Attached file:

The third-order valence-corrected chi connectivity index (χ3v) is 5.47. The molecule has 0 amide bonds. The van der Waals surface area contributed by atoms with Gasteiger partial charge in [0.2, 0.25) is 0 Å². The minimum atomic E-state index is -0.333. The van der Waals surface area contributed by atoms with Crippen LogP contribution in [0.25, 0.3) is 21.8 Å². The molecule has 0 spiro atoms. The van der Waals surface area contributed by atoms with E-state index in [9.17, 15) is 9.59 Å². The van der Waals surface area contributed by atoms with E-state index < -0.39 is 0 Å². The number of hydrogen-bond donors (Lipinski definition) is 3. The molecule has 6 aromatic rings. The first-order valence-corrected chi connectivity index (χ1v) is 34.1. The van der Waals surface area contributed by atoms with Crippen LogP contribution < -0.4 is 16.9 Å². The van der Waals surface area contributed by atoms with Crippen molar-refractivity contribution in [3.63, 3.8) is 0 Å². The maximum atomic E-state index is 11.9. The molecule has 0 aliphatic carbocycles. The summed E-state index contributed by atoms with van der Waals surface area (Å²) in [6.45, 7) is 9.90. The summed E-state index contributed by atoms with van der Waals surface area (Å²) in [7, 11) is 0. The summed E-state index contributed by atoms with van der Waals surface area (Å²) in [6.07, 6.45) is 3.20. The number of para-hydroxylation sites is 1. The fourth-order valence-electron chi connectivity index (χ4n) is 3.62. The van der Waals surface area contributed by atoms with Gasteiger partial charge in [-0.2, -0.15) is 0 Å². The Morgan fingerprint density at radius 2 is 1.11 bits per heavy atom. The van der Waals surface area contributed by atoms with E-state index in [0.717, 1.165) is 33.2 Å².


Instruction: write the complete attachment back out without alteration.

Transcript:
The third-order valence-corrected chi connectivity index (χ3v) is 5.47. The molecule has 0 amide bonds. The van der Waals surface area contributed by atoms with Gasteiger partial charge in [0.2, 0.25) is 0 Å². The minimum atomic E-state index is -0.333. The van der Waals surface area contributed by atoms with Crippen LogP contribution in [0.25, 0.3) is 21.8 Å². The molecule has 0 spiro atoms. The van der Waals surface area contributed by atoms with E-state index in [9.17, 15) is 9.59 Å². The van der Waals surface area contributed by atoms with E-state index < -0.39 is 0 Å². The number of hydrogen-bond donors (Lipinski definition) is 3. The molecule has 6 aromatic rings. The first-order valence-corrected chi connectivity index (χ1v) is 34.1. The van der Waals surface area contributed by atoms with Crippen LogP contribution < -0.4 is 16.9 Å². The van der Waals surface area contributed by atoms with Crippen molar-refractivity contribution in [3.63, 3.8) is 0 Å². The maximum atomic E-state index is 11.9. The molecule has 0 aliphatic carbocycles. The summed E-state index contributed by atoms with van der Waals surface area (Å²) in [6.45, 7) is 9.90. The summed E-state index contributed by atoms with van der Waals surface area (Å²) in [7, 11) is 0. The summed E-state index contributed by atoms with van der Waals surface area (Å²) in [6.07, 6.45) is 3.20. The number of para-hydroxylation sites is 1. The fourth-order valence-electron chi connectivity index (χ4n) is 3.62. The van der Waals surface area contributed by atoms with Gasteiger partial charge in [-0.2, -0.15) is 0 Å². The Morgan fingerprint density at radius 2 is 1.11 bits per heavy atom. The van der Waals surface area contributed by atoms with E-state index in [0.717, 1.165) is 33.2 Å².